Lychgate – now there is a lovely old mediaeval Saxon word!!
A Lychgate usually sits on the first part of a church pathway leading up to the entrance of a church and sits just inside the curtilage. They were all built with one purpose in mind, to protect the dead!
The word Lych is an old English word for corpse and a Gate is where people met. So when the sad event happened of someone passing at home, there were no facilities of a mortuary, so the deceased was prepared in a shroud and taken to their place of burial several days before the commitment and then placed on a bier (a stand for a coffin). Here the coffin would wait for the services, usually guarded by family and friend to protect against grave robbers and body thieves.
St Nichols Church in Cranleigh
This beautiful rear entrance to the Lychgate has been built in coursed sand stone and has a tiled roof. This example was commissioned in 1880 by a Mrs J Bradshaw as a memorial to her late husband John Bradshaw.
Perfect for its design, the Lychgate with its open ends and covered roof were a way of keeping the coffin, mourners and pallbearers dry during this period in the typical British weather. This particular Lychgate belongs to the parish of Cranleigh in Surrey and has been constructed in a three bay form with very ornate tiled roof and lovely stonework.
A typical Victorian example that contains so many features and designs for such a small structure. Overpowering amounts of sand stone with tiny arrow slit openings and four buttresses on each side just oozes a big statement.
What am I doing with this Grade II listed structure you may well ask? Modern times have taken a toll on the stone work with some lamination and a few joints opening up. This we are fixing with a few tie bars and some re-pointing.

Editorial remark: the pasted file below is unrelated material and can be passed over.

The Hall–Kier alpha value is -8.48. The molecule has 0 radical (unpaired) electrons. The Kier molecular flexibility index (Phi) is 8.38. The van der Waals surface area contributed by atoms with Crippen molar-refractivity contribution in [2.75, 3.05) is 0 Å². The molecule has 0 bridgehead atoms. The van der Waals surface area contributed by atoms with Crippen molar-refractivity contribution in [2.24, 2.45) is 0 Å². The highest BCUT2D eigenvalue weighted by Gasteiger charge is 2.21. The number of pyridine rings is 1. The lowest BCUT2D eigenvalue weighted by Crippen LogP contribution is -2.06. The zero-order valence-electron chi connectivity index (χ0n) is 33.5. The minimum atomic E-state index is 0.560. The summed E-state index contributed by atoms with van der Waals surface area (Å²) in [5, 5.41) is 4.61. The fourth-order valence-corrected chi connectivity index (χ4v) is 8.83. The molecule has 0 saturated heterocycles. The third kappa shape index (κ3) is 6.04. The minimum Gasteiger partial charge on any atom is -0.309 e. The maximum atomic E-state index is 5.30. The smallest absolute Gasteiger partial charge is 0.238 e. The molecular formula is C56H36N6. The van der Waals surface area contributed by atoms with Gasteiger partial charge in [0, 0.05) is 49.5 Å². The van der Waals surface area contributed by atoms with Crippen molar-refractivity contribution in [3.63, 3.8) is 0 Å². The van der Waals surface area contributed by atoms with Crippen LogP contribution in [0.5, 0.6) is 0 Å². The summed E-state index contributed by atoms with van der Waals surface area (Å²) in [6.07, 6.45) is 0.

The main item for alteration this is the floor of the structure, it’s been laid with historic gravestone as slabs. When I really don’t know, I don’t think it was part of the original construction as there seems to be a cementitious form to the bedding. Also as to the front, of the photo above there is the original step that over the many years and with many foot steps has worn a lovely dip in the fabric. It has been highlighted with white paint because it is a trip hazard and is impossible to gain access for disabled visitors to the church.
The proportions of this ever so pretty building should look out of place but it all seems so delicate when you study the design and layout The formed arches over the arrow slits with the large singular stone as the sill, guarded by the two large buttresses do make a statement yet seem so perfect
History under your feet
Original grave stone some dating back hundreds of years have been used to for the floor of the Lychgate.
Our mission is to reform the step, remove the headstones and re-form as a slope so allowing wheel chair access. All whilst keeping the charm and beauty of this grand old 140 year old structure.
No pressure there then!!!
Until next time Love Old Buildings.
Written and photographed by Steve Trodd
Love Old buildings Tel: 07868 721701